Happy St. Nicholas Day!
That said, it has to be said: I'm sick and tired of being told that having done the St. Nick pretend game with my children involved "lying" to them.
Even over here, some of the commenters are throwing around the "lying" word.
Why does this bother me?
Because, as I said in the comboxes over there, lying is intrinsically evil. A sin. And, possibly, under the usual conditions, a big one.
It's not something the Church ordinarily winks at or condones--yet the Church has had very little to say on the subject of St. Nicholas or the tendency of young children to think that he is the one responsible for the cool toys under the Christmas tree (with Mom and Dad providing the sweaters and books, of course).
So either the Church is being extremely, seriously, terribly deficient not to warn all Moms and Dads that they are risking their immortal souls by lying to their children for years, or--the Church views fantasy, fairy tales, and pretend games as an important part of childhood, and not as lying at all.
My three-year-old niece walked around at Thanksgiving with an empty plastic teapot and teacups, offering the assembled company drinks of anything from tea to orange juice to alligator tail with hot sauce (yes, she is adorable). She would eagerly ask each adult how they liked her offerings--and we all made delighted faces as we sipped from empty cups, told her everything was delicious, and asked for more, or made special requests (I think Thad was responsible for the hot sauce). Of course, we were lying to her. We should have told her sternly that the cups and pot were empty and that she was making the Baby Jesus cry for her duplicity and fibbing, right?
Chances are, you find that idea ridiculous. Of course, we were NOT lying to her. We were pretending, because we all know how important pretend play is to small children, and how much they learn about the world from such games.
What they learn from the St. Nicholas game is that the world is much more than it seems to be; that materialism and empiricism are not all that is, and that when the veil is lifted and we enter the Kingdom of Heaven some day, God willing, we will discover how much more vastly real and lasting generosity and openhearted love are than tax deductions and compound interest. Now, maybe some parents would rather teach these lessons in other ways, and that's their right, which I respect.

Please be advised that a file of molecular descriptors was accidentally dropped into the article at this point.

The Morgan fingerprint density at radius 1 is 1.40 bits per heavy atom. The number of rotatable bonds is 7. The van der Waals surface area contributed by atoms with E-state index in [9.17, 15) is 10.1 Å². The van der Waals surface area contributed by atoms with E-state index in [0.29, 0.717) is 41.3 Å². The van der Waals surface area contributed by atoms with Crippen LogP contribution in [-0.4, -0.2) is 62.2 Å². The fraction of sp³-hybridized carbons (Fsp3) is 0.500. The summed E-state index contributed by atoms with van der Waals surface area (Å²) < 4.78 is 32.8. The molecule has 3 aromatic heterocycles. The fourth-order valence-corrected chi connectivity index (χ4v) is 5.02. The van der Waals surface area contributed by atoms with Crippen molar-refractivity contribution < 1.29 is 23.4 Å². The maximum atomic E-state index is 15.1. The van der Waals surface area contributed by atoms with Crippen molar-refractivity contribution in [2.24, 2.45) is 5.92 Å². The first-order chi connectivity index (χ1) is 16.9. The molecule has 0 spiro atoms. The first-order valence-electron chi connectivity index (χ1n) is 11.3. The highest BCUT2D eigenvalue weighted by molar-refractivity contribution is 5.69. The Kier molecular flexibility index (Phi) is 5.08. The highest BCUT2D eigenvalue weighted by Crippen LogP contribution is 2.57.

All I ask is a little respect in return--starting with not accusing me of having spent years lying to my children. Because that accusation involves an accusation of my having participated in something that is intrinsically evil--and unless you're willing to back that up by insisting that it always is and always has been intrinsically evil not only to play the St. Nicholas game with small children, but to play any other pretend game that involves putting a little spin on empirical reality (like agreeing that an empty plastic cup is full of alligator tail), then you don't really mean it.
For the record, my girls--who had the "big reveal" conversation with us over a year ago, in the middle of the summer of last year, when for various reasons they had pieced together this and that and started asking the kind of pointed questions that let parents know it's time (and my only answer to questions about St. Nick or any other fantasy character have always been "Well, what do you think?")--do not in any way regret that we played the St. Nicholas game with them, and have graduated into being guardians of the secret for their younger cousins with ease and grace. They still find Christmas to be a joyful and holy and magical occasion, the same way they found last year's Christmas snowfall to be a miracle and mystery; the difference is that last year they realized that the snow was also extremely inconvenient, as it kept us from attending the Christmas Mass for which we'd practiced music for a month--something they wouldn't have even thought about when they were little. Growing up happens all too quickly; the time for pretend games involving magic teapots or magic gift-givers vanishes like that Texas snowfall, and is gone before we have time to enjoy it.
So pretend that St. Nick brings gifts or fills stockings, or that La Befana or the Christ Child or even the Wise Men's Smallest Camel is involved--or don't. But unless you sincerely believe that the former involves the intriniscally evil sin of lying, quit telling parents that playing pretend at Christmas is a form of lying--or else lobby every bishop to mandate immediate instruction to the faithful that this lying has to stop at once for the good of everybody's souls. Because, quite frankly, it's not going to be enough on Judgment Day for you to insist that you didn't lie to your kids about Santa (or the Camel or Befana or...etc.), and then expect to be let off the hook for not denouncing this intrinsically evil act every chance you got.
And that's no lie.
UPDATE: Be sure to read Cheeky Pink Girl's excellent Santa post here!